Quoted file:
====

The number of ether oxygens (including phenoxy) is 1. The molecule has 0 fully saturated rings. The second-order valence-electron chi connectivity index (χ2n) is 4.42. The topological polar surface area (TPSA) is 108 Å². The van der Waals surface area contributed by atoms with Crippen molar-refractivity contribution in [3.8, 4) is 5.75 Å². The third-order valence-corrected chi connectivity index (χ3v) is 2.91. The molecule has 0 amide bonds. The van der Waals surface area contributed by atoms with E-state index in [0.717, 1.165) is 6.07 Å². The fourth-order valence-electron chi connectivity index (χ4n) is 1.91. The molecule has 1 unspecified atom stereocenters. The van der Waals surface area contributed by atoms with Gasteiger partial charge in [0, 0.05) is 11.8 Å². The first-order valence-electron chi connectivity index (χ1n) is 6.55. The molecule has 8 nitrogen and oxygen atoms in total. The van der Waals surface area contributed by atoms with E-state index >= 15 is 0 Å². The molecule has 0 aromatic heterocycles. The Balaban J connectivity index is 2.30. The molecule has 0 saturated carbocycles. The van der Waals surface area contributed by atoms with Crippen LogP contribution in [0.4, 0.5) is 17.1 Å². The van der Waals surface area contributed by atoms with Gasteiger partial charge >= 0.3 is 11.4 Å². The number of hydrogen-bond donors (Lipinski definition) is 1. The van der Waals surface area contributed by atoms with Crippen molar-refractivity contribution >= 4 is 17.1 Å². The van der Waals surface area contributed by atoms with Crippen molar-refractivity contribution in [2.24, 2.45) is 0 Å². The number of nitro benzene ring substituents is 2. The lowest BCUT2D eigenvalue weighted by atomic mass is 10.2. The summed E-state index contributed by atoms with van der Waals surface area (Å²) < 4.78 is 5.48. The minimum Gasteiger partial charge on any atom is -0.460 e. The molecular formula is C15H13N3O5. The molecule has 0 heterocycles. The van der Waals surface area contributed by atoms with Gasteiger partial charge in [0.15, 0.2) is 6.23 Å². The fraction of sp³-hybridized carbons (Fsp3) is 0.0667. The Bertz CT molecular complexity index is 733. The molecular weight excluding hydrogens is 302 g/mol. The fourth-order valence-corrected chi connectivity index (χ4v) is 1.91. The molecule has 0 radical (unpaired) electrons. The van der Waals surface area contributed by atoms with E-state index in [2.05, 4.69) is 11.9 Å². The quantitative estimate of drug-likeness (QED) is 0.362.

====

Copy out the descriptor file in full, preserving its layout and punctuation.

The number of ether oxygens (including phenoxy) is 1. The molecule has 0 fully saturated rings. The second-order valence-electron chi connectivity index (χ2n) is 4.42. The topological polar surface area (TPSA) is 108 Å². The van der Waals surface area contributed by atoms with Crippen molar-refractivity contribution in [3.8, 4) is 5.75 Å². The third-order valence-corrected chi connectivity index (χ3v) is 2.91. The molecule has 0 amide bonds. The van der Waals surface area contributed by atoms with E-state index in [0.717, 1.165) is 6.07 Å². The fourth-order valence-electron chi connectivity index (χ4n) is 1.91. The molecule has 1 unspecified atom stereocenters. The van der Waals surface area contributed by atoms with Gasteiger partial charge in [0, 0.05) is 11.8 Å². The first-order valence-electron chi connectivity index (χ1n) is 6.55. The molecule has 8 nitrogen and oxygen atoms in total. The van der Waals surface area contributed by atoms with E-state index >= 15 is 0 Å². The molecule has 0 aromatic heterocycles. The Balaban J connectivity index is 2.30. The molecule has 0 saturated carbocycles. The van der Waals surface area contributed by atoms with Crippen LogP contribution in [0.4, 0.5) is 17.1 Å². The van der Waals surface area contributed by atoms with Gasteiger partial charge >= 0.3 is 11.4 Å². The number of hydrogen-bond donors (Lipinski definition) is 1. The van der Waals surface area contributed by atoms with Crippen molar-refractivity contribution >= 4 is 17.1 Å². The van der Waals surface area contributed by atoms with Crippen molar-refractivity contribution in [2.24, 2.45) is 0 Å². The number of nitro benzene ring substituents is 2. The lowest BCUT2D eigenvalue weighted by atomic mass is 10.2. The summed E-state index contributed by atoms with van der Waals surface area (Å²) < 4.78 is 5.48. The minimum Gasteiger partial charge on any atom is -0.460 e. The molecular formula is C15H13N3O5. The molecule has 0 heterocycles. The van der Waals surface area contributed by atoms with Gasteiger partial charge in [0.15, 0.2) is 6.23 Å². The fraction of sp³-hybridized carbons (Fsp3) is 0.0667. The Bertz CT molecular complexity index is 733. The molecular weight excluding hydrogens is 302 g/mol. The fourth-order valence-corrected chi connectivity index (χ4v) is 1.91. The molecule has 0 radical (unpaired) electrons. The van der Waals surface area contributed by atoms with E-state index in [2.05, 4.69) is 11.9 Å². The quantitative estimate of drug-likeness (QED) is 0.362.